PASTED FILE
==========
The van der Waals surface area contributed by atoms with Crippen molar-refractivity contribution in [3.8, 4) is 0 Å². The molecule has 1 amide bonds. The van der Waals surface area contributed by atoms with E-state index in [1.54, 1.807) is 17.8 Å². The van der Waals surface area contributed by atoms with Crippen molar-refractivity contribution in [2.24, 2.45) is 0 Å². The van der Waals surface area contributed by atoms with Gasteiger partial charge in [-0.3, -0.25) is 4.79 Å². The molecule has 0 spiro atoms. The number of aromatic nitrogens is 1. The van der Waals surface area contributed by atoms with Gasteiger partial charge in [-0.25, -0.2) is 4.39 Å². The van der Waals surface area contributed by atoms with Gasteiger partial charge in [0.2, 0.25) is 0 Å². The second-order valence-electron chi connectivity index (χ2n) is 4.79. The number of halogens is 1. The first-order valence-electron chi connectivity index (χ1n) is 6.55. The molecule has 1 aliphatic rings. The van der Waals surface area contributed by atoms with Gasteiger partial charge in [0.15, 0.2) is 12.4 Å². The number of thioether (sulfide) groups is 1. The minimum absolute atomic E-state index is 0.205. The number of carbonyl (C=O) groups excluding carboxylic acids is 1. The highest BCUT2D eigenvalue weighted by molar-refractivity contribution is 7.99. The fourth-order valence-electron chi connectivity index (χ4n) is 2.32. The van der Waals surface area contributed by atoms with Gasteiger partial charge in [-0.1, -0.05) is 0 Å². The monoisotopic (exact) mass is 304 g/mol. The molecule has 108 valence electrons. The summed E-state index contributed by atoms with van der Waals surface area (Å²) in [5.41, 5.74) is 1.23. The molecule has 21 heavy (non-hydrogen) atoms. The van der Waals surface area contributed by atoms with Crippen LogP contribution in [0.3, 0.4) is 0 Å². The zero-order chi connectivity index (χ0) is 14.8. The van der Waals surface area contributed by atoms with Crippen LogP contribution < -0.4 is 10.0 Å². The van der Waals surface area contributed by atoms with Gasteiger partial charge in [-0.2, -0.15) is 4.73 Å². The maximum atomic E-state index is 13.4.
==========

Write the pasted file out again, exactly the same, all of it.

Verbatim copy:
The van der Waals surface area contributed by atoms with Crippen molar-refractivity contribution in [3.8, 4) is 0 Å². The molecule has 1 amide bonds. The van der Waals surface area contributed by atoms with E-state index in [1.54, 1.807) is 17.8 Å². The van der Waals surface area contributed by atoms with Crippen molar-refractivity contribution in [2.24, 2.45) is 0 Å². The van der Waals surface area contributed by atoms with Gasteiger partial charge in [-0.3, -0.25) is 4.79 Å². The molecule has 0 spiro atoms. The number of aromatic nitrogens is 1. The van der Waals surface area contributed by atoms with Gasteiger partial charge in [-0.25, -0.2) is 4.39 Å². The van der Waals surface area contributed by atoms with Gasteiger partial charge in [0.2, 0.25) is 0 Å². The second-order valence-electron chi connectivity index (χ2n) is 4.79. The number of halogens is 1. The first-order valence-electron chi connectivity index (χ1n) is 6.55. The molecule has 1 aliphatic rings. The van der Waals surface area contributed by atoms with Gasteiger partial charge in [0.15, 0.2) is 12.4 Å². The number of thioether (sulfide) groups is 1. The minimum absolute atomic E-state index is 0.205. The number of carbonyl (C=O) groups excluding carboxylic acids is 1. The highest BCUT2D eigenvalue weighted by molar-refractivity contribution is 7.99. The fourth-order valence-electron chi connectivity index (χ4n) is 2.32. The van der Waals surface area contributed by atoms with Gasteiger partial charge in [-0.1, -0.05) is 0 Å². The monoisotopic (exact) mass is 304 g/mol. The molecule has 108 valence electrons. The summed E-state index contributed by atoms with van der Waals surface area (Å²) in [5.41, 5.74) is 1.23. The molecule has 21 heavy (non-hydrogen) atoms. The van der Waals surface area contributed by atoms with Crippen LogP contribution in [0.3, 0.4) is 0 Å². The zero-order chi connectivity index (χ0) is 14.8. The van der Waals surface area contributed by atoms with Crippen LogP contribution < -0.4 is 10.0 Å². The van der Waals surface area contributed by atoms with Gasteiger partial charge in [-0.2, -0.15) is 4.73 Å². The maximum atomic E-state index is 13.4.